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Sizing up the search competition

Fighting it out for dominance in search, Google and Overture make size count: Google quietly expands its database one week after its rival touts a bigger index on AlltheWeb.

Who says size doesn't matter?

In the search engine duel between Google and Overture Services, it equals bragging rights.

Search kingpin Overture last week touted the newly extended index of its subsidiary AlltheWeb as larger than that of Google, the Web's undisputed search leader. To answer visitor queries, AlltheWeb mines nearly 3.2 billion unique pages, it said Thursday of last week--roughly 68 million more pages than Google listed in its index at that time.

But since then, Mountain View, Calif.-based Google has quietly leaped ahead again, expanding its database to more than 3.3 billion Web documents by Thursday this week, according to its home page. A Google representative confirmed the change.

"Google raised the number on its home page to accurately reflect the number of Web pages it offers consumers," a representative wrote in an e-mail. The search company's worldwide index now includes 3.3 billion Web documents, 800 million Usenet pages and 400 million images.

The contest is only the latest between Google and Overture and reflects sharp competition in the industry. Search providers have long played copycat on index size and features, but the stakes have gone up, as Web search has become a big moneymaker for Web portals and search specialists alike. The search ad business is expected to ring up sales of $2 billion this year, according to research.

Google and Overture are the top two Web search companies, in serving both algorithmic and commercial search results to consumers' queries, researchers say. The business of selling targeted advertising links within search results has simultaneously transformed the industry and revived the online ad market.

That has prompted consolidation: Yahoo recently said it would acquire Pasadena, Calif.-based Overture for about $1.7 billion. And in the last year, Overture, a commercial search pioneer, bought the Web search assets of AltaVista and Fast Search & Transfer (including AlltheWeb), to compete with Google in its front yard.

The revenue up for grabs has also set off a power war over search distribution partners. For example, Google has won America Online business away from Overture; and Overture has won the hand of Freeserve away from Google.

How big is size?
Index size is just another measure of prominence, some analysts say. The number of documents in a database is one of the three pillars of a search formula, alongside relevancy and freshness of results, related to a query. For example, Safa Rashtchy, an analyst at U.S. Bancorp Piper Jaffray, downplays the importance of size in search.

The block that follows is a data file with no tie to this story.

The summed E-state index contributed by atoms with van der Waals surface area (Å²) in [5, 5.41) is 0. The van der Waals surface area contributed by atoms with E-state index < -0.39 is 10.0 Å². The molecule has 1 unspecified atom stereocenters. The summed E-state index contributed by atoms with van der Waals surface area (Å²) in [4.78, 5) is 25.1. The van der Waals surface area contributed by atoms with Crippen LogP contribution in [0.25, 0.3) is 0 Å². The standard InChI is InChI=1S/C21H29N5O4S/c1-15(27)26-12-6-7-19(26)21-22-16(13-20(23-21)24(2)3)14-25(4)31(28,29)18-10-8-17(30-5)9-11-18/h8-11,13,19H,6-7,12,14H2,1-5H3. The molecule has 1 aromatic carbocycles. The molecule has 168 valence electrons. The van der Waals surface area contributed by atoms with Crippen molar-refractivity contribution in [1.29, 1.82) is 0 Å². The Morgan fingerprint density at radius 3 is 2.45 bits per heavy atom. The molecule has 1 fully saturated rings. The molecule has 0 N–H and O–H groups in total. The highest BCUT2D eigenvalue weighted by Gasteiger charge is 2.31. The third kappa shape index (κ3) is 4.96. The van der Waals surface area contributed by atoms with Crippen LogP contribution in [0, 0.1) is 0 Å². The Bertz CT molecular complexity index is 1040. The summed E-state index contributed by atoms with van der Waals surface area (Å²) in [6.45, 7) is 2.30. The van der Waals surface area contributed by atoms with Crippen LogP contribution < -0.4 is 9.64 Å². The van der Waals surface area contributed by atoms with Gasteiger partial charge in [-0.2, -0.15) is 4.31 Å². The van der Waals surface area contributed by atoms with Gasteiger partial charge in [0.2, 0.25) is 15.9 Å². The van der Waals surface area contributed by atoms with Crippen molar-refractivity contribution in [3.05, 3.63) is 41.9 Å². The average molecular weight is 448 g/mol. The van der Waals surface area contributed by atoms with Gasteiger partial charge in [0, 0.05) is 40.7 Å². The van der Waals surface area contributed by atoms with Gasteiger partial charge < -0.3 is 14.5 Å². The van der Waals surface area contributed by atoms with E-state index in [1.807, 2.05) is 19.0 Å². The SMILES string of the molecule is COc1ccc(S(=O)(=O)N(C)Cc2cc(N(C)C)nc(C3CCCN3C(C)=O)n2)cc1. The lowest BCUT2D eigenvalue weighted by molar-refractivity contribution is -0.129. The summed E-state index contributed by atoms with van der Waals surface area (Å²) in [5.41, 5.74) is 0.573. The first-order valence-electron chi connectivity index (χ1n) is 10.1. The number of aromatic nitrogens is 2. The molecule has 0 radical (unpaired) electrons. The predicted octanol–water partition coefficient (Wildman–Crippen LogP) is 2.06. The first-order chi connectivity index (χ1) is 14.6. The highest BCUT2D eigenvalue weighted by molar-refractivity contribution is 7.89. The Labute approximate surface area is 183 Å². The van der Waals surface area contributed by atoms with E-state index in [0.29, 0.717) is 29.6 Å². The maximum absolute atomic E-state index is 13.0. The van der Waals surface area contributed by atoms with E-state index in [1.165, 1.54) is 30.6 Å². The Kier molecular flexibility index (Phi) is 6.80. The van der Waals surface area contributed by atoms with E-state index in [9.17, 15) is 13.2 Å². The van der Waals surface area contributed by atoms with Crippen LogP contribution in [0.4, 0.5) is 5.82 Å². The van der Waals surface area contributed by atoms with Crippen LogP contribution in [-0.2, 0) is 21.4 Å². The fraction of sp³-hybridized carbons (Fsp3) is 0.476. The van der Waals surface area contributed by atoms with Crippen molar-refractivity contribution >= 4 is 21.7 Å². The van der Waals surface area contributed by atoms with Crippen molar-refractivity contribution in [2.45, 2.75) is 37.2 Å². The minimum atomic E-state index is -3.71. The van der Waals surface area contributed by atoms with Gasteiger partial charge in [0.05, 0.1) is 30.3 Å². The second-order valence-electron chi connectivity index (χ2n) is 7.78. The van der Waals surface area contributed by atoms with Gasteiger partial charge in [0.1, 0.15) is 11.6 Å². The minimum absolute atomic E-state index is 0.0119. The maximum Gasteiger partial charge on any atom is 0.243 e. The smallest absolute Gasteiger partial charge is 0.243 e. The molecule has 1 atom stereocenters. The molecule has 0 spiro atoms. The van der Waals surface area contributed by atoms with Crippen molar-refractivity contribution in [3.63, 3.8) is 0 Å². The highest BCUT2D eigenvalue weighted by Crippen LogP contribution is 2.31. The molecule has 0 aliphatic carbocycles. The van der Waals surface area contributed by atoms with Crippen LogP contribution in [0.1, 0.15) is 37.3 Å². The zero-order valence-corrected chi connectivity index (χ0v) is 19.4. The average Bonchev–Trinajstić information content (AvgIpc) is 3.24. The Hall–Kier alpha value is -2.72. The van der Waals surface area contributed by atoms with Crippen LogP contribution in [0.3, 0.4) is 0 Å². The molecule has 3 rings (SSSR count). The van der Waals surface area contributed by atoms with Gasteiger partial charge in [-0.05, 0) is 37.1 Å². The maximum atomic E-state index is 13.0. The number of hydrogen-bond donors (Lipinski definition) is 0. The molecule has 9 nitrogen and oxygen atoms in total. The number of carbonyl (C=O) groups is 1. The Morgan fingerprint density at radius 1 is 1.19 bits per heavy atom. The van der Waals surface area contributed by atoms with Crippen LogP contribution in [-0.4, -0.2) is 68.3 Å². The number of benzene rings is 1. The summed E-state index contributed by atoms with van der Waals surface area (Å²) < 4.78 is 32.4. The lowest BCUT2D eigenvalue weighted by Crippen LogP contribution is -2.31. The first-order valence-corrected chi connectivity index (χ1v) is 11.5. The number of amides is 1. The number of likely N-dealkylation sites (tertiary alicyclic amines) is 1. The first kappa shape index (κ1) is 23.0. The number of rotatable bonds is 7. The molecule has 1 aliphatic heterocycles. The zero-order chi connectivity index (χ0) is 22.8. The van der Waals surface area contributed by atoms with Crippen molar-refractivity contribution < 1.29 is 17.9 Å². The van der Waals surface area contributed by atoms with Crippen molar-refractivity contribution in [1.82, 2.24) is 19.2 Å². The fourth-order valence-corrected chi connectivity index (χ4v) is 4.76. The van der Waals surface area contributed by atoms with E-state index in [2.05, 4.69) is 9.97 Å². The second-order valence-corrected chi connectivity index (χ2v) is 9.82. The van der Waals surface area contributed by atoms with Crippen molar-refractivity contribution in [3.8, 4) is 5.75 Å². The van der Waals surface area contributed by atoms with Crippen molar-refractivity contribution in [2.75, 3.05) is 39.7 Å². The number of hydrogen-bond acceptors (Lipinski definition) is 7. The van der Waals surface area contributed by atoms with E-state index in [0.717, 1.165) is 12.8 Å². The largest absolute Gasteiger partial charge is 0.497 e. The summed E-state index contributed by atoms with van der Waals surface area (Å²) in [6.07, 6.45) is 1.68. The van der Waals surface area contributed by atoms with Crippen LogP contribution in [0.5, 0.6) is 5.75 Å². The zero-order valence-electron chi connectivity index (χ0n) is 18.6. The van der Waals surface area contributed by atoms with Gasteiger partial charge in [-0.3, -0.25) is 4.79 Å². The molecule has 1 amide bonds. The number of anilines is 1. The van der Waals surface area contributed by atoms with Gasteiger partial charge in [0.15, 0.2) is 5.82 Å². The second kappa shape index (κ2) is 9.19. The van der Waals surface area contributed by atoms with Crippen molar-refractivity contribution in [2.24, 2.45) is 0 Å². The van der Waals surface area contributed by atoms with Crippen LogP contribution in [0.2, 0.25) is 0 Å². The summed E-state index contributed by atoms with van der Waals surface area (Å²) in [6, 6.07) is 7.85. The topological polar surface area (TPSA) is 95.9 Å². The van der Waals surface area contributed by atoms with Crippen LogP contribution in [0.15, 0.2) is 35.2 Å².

"By itself, the index size isn't that important," said Rashtchy, who added that to carry weight, a search engine should have between 2 billion and 3 billion documents. "What makes a bigger difference is the relevancy algorithm--it has to be fresh, it has to be relevant."

Google has endeared itself to millions of Web surfers through the relevancy of its search results. Rashtchy said among all players, Google is still the leader in that area, with Yahoo-owned Inktomi and AlltheWeb closing in. As a result, Fast's AlltheWeb (Overture), among others, is focusing on relevance, too.

AlltheWeb has not only added 1 billion documents to its index, it has also improved the relevance algorithms it uses for ranking Web pages by their authority, according to Overture. Tim Mayer, Overture's vice president of Web search products, would not give specifics on the relevancy tweaks but said visitors will see vast improvements in coming weeks.

"This is a demonstration of Overture investing in the acquisitions that it made previously," Mayer said.

Some search executives say size is a hollow claim. Paul Gardi, head of search for AskJeeves' Teoma, has said it's difficult to find many high-quality documents on the Web to search, because many of them are bogus pages spammers set up. What's more important is developing technology to efficiently catalog Web pages by their importance and relevance to communities.

Still, AlltheWeb and Google have kept challenging each other on index size. The two companies have leapfrogged each other in recent years, making regular additions to their searchable databases. For example, in December 2001, Google raised its index to 2 billion documents, with another billion pages of images and newsgroups.

At that time, Google co-founder Larry Page said: "To search our collection of 3 billion documents by hand, it would take 5,707 years, searching 24 hours per day, at one minute per document. With Google, it takes less than a second."

Today, the top search contenders are still ensuring that their document size is up to snuff. When asked if it had upped its document size as a result of AlltheWeb's update, a Google representative replied: "No. Google updates its homepage number on a periodic basis throughout the year, and we've planned this increase for months."